NEW YORK — It’s been 38 years since a man named Ken Rex McElroy was shot to death by an angry crowd in the dusty farming community of Skidmore, Mo. And for 38 years, the case has remained unsolved.
McElroy was widely regarded as a gun-toting bully who menaced the community. For years residents watched him wiggle out of one jam with the law after another. They became increasingly disenchanted with the legal system and took the law into their own hands. As many as 60 people witnessed his murder but no one implicated anyone.
Israeli filmmaker Avi Belkin was looking for an interesting story to base a documentary and stumbled onto the McElroy case in a library. He was intrigued by the murder but also fascinated by what came after it — a wave of violence in Skidmore.
“I decided to do a portrait of this small town but also explore the origin of violence in American society through that,” Belkin said. “Why is it continuing? And what’s the price you pay for vigilante culture?”
The answer is in “No One Saw a Thing,” a six-episode meditation on what happens when a small town finds itself outside the law. It airs Thursdays on Sundance TV starting Aug. 1.
Belkin, a rising filmmaker who has been praised for the new film “Mike Wallace Is Here,” spoke to as many living participants in Skidmore as possible, as well as law enforcement and McElroy’s family. Though residents have grown sick of the media, Belkin somehow earned access.
“I figured it was the first time that an Israeli was ever in that small town,” he said. “In a way, the fact that I was an outsider allowed me to get the story told to me by the people because they really felt they had no judgment on the case. I think they were tired of Americans having prejudged the town.”
As he poked around the town’s skeletons, Belkin found a legacy of violence following McElroy’s slaying: a townswoman stomped to death by her boyfriend, a 20-year-old man who vanished into thin air and the slaying of a pregnant woman whose fetus was cut from her womb. While none of the cases were directly related to the McElroy murder, Belkin saw tentacles of violence stretching from that 1981 killing.
“The message that was sent to that community on that day is that if you have a problem, you solve it with violence. And that just perpetuates itself later on in future generations,” he said. “I think that’s the message that subconsciously Americans are getting and not completely understanding the effect of it.”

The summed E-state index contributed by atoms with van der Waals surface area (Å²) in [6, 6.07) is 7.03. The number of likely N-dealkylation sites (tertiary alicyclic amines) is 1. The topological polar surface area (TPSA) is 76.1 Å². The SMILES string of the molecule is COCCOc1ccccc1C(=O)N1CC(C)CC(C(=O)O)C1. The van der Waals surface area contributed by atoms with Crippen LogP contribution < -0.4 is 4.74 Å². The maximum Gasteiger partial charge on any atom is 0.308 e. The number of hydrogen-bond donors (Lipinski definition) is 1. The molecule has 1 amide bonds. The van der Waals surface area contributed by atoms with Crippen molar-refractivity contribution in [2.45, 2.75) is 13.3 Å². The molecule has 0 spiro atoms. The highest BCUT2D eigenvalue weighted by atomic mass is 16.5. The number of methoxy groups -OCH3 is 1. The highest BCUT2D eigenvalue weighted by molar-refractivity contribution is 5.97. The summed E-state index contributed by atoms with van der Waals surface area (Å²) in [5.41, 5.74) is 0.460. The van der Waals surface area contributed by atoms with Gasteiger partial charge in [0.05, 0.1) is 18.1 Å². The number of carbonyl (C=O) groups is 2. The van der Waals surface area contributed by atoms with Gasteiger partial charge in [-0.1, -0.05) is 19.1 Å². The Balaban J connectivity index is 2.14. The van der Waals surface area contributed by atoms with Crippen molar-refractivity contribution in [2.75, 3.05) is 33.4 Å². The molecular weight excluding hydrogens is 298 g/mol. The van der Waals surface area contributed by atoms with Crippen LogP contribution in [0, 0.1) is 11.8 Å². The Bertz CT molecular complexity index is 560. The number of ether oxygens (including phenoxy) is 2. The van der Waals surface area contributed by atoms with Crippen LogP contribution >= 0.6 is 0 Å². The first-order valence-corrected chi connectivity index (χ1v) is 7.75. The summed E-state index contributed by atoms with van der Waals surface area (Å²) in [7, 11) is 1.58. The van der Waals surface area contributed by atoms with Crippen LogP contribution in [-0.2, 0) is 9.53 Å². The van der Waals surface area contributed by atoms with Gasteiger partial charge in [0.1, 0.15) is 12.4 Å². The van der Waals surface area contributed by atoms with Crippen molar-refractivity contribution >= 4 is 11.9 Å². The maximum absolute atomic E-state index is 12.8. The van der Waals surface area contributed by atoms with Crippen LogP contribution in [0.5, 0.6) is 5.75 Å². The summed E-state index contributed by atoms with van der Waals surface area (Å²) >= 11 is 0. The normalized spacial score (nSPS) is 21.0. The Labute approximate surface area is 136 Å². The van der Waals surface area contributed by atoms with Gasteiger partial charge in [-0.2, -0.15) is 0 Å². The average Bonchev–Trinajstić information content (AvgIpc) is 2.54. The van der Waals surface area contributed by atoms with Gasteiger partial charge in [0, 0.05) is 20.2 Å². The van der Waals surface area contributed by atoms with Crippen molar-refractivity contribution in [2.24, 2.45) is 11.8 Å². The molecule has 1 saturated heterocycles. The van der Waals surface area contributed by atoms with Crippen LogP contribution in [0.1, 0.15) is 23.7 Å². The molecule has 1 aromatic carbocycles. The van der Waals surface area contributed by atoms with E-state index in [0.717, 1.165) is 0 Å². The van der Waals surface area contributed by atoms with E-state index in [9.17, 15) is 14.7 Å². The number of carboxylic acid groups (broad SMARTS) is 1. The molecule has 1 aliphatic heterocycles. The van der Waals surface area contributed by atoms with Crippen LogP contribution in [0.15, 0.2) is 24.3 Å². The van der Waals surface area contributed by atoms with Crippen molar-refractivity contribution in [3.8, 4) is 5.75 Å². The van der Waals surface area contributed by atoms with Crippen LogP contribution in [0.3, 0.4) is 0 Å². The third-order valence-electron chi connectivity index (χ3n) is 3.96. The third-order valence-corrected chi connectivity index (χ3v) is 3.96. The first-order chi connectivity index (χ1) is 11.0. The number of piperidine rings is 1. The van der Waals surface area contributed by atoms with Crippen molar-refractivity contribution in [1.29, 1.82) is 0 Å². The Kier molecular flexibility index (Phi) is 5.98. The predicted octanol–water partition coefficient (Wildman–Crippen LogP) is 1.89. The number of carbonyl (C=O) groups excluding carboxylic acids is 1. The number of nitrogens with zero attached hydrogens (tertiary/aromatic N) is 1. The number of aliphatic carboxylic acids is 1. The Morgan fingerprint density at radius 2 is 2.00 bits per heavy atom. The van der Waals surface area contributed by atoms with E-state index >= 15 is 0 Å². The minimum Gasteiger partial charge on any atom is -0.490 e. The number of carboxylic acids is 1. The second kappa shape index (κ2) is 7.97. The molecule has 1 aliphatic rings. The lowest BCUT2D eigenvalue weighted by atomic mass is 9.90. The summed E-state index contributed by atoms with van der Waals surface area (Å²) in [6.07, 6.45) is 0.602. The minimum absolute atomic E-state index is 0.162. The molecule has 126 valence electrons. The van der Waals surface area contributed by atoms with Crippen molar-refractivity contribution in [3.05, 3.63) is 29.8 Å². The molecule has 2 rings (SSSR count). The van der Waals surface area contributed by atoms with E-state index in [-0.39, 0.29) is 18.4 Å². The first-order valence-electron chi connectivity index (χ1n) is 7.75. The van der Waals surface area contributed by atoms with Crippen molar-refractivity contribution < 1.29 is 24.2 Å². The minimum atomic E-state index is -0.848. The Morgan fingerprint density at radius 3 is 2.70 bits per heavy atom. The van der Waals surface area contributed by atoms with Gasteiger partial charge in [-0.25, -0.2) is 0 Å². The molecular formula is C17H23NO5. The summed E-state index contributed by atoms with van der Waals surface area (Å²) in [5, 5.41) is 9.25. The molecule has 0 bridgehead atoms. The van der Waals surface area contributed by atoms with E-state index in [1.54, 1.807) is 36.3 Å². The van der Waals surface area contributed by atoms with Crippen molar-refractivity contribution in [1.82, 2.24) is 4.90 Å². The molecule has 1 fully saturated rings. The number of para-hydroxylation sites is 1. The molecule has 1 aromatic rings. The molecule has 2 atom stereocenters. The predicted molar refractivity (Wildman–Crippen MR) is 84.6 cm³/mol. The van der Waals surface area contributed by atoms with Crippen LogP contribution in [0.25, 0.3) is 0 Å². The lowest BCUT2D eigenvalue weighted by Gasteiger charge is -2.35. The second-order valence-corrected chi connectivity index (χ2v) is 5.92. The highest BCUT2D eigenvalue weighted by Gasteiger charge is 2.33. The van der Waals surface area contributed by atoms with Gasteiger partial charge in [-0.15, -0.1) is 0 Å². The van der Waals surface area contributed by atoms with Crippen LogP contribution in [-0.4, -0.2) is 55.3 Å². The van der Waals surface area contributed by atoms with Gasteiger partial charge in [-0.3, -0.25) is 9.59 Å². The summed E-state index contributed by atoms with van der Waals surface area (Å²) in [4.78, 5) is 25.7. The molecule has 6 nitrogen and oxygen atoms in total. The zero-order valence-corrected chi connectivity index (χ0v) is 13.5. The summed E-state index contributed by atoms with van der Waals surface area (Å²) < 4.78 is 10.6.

McElroy’s death and the collective town silence that followed have been chronicled in a book, “In Broad Daylight,” which was made into a TV movie, and the film “Without Mercy,” as well as several podcasts.
After Belkin first spotted the story on Skidmore, he flew to the town about 80 miles northwest of Kansas City, Mo., and started filming. He edited his footage down to an 8-minute clip in order to gin up interest from producers.
Marci Wiseman and Jeremy Gold, co-presidents of Blumhouse Television, were instantly intrigued and bid for the project on the spot. They said Belkin’s approach was timely and representative of an American struggle.
“If you dropped a pin in the dead center of the country, you couldn’t get more dead center in America than Skidmore, Mo.,” Gold said. “It was a no-brainer for us.”
Both executives also thought it was a perfect fit as they move the Blumhouse brand away from horror toward more provocative, complex fare, including “Sharp Objects” and “The Loudest Voice.”
“It’s a really cautionary tale about what happens when you abandon the rule of law,” Wiseman said. “In our current time, there is this tendency for anger and mob-think. This looks at the corrosiveness of what that does to a community.”
With financial backing secure, Belkin returned more than half a dozen times to Skidmore, staying for a week or two each time and doing interviews. A small army of researchers went through old TV news footage and newspaper archives.
“No One Saw a Thing” beautifully mixes intimate portraiture, re-creations using Super 16 format and sweeping shots of the town, captured by drones to show the town’s isolation.
“I felt showing how small that community is, and how isolated it is, is a really important part of the story. That’s what happens a lot of the time in small towns in America. They govern themselves, in a way,” he said.
Belkin isn’t worried that his documentary series will reopen wounds in Skidmore — they really haven’t healed since 1981.
“I think very early on I let everybody know that I’m not here to do a whodunit series,” he said. “It’s about closure. It’s like you have this wound that will not close and then it’s infecting other places in your body.”